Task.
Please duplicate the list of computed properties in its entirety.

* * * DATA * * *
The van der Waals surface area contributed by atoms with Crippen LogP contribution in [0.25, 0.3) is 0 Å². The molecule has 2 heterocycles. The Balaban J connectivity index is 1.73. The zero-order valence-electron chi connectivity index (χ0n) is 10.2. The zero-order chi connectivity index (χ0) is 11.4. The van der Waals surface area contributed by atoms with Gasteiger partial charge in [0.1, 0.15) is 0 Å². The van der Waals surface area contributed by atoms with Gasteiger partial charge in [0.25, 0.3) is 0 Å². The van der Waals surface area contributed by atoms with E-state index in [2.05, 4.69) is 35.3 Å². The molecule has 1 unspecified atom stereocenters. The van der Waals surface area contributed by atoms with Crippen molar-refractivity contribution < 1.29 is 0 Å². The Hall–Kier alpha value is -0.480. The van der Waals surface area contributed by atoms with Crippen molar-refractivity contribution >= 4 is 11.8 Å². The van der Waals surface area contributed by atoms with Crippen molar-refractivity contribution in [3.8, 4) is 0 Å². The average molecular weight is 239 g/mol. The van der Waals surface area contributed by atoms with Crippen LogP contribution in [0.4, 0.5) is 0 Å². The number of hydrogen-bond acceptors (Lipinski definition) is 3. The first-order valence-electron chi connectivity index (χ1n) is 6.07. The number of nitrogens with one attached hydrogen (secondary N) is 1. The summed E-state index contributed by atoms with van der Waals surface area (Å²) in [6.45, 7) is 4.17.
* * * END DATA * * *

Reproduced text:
The van der Waals surface area contributed by atoms with Crippen LogP contribution in [0.25, 0.3) is 0 Å². The molecule has 2 heterocycles. The Balaban J connectivity index is 1.73. The zero-order valence-electron chi connectivity index (χ0n) is 10.2. The zero-order chi connectivity index (χ0) is 11.4. The van der Waals surface area contributed by atoms with Gasteiger partial charge in [0.1, 0.15) is 0 Å². The van der Waals surface area contributed by atoms with Gasteiger partial charge in [0.25, 0.3) is 0 Å². The van der Waals surface area contributed by atoms with E-state index in [2.05, 4.69) is 35.3 Å². The molecule has 1 unspecified atom stereocenters. The van der Waals surface area contributed by atoms with Crippen molar-refractivity contribution < 1.29 is 0 Å². The Hall–Kier alpha value is -0.480. The van der Waals surface area contributed by atoms with Crippen molar-refractivity contribution >= 4 is 11.8 Å². The van der Waals surface area contributed by atoms with Crippen molar-refractivity contribution in [3.8, 4) is 0 Å². The average molecular weight is 239 g/mol. The van der Waals surface area contributed by atoms with Crippen LogP contribution in [0.4, 0.5) is 0 Å². The number of hydrogen-bond acceptors (Lipinski definition) is 3. The first-order valence-electron chi connectivity index (χ1n) is 6.07. The number of nitrogens with one attached hydrogen (secondary N) is 1. The summed E-state index contributed by atoms with van der Waals surface area (Å²) in [6.45, 7) is 4.17.